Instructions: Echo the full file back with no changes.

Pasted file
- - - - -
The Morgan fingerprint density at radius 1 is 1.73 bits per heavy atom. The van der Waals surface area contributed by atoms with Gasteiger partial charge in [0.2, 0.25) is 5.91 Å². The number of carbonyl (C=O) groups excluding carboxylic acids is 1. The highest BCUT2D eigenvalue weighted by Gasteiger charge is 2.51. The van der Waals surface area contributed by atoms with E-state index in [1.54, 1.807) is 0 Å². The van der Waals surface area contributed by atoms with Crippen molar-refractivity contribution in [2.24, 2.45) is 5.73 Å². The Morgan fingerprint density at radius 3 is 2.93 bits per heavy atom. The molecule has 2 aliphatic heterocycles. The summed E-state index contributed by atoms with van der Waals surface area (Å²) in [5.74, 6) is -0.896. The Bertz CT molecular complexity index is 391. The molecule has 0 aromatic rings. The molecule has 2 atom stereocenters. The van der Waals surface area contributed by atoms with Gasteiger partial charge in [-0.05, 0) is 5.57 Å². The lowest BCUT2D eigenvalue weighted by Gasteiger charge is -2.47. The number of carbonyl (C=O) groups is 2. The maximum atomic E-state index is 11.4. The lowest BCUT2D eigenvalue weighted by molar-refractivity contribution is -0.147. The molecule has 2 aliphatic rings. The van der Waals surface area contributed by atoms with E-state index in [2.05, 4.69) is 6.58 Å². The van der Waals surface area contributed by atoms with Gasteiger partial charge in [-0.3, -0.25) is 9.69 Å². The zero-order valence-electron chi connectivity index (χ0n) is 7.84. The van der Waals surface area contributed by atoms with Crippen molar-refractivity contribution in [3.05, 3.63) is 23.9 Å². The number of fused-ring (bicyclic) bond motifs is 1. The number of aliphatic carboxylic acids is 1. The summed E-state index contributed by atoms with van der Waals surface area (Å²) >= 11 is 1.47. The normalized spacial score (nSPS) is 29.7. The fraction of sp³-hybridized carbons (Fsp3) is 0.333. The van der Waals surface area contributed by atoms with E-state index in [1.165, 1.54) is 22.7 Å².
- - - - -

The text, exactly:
The Morgan fingerprint density at radius 1 is 1.73 bits per heavy atom. The van der Waals surface area contributed by atoms with Gasteiger partial charge in [0.2, 0.25) is 5.91 Å². The number of carbonyl (C=O) groups excluding carboxylic acids is 1. The highest BCUT2D eigenvalue weighted by Gasteiger charge is 2.51. The van der Waals surface area contributed by atoms with E-state index in [1.54, 1.807) is 0 Å². The van der Waals surface area contributed by atoms with Crippen molar-refractivity contribution in [2.24, 2.45) is 5.73 Å². The Morgan fingerprint density at radius 3 is 2.93 bits per heavy atom. The molecule has 2 aliphatic heterocycles. The summed E-state index contributed by atoms with van der Waals surface area (Å²) in [5.74, 6) is -0.896. The Bertz CT molecular complexity index is 391. The molecule has 0 aromatic rings. The molecule has 2 atom stereocenters. The van der Waals surface area contributed by atoms with Gasteiger partial charge in [-0.05, 0) is 5.57 Å². The lowest BCUT2D eigenvalue weighted by Gasteiger charge is -2.47. The number of carbonyl (C=O) groups is 2. The maximum atomic E-state index is 11.4. The lowest BCUT2D eigenvalue weighted by molar-refractivity contribution is -0.147. The molecule has 2 aliphatic rings. The van der Waals surface area contributed by atoms with E-state index in [2.05, 4.69) is 6.58 Å². The van der Waals surface area contributed by atoms with Gasteiger partial charge in [-0.3, -0.25) is 9.69 Å². The zero-order valence-electron chi connectivity index (χ0n) is 7.84. The van der Waals surface area contributed by atoms with Crippen molar-refractivity contribution in [3.05, 3.63) is 23.9 Å². The number of fused-ring (bicyclic) bond motifs is 1. The number of aliphatic carboxylic acids is 1. The summed E-state index contributed by atoms with van der Waals surface area (Å²) >= 11 is 1.47. The normalized spacial score (nSPS) is 29.7. The fraction of sp³-hybridized carbons (Fsp3) is 0.333. The van der Waals surface area contributed by atoms with E-state index in [1.165, 1.54) is 22.7 Å².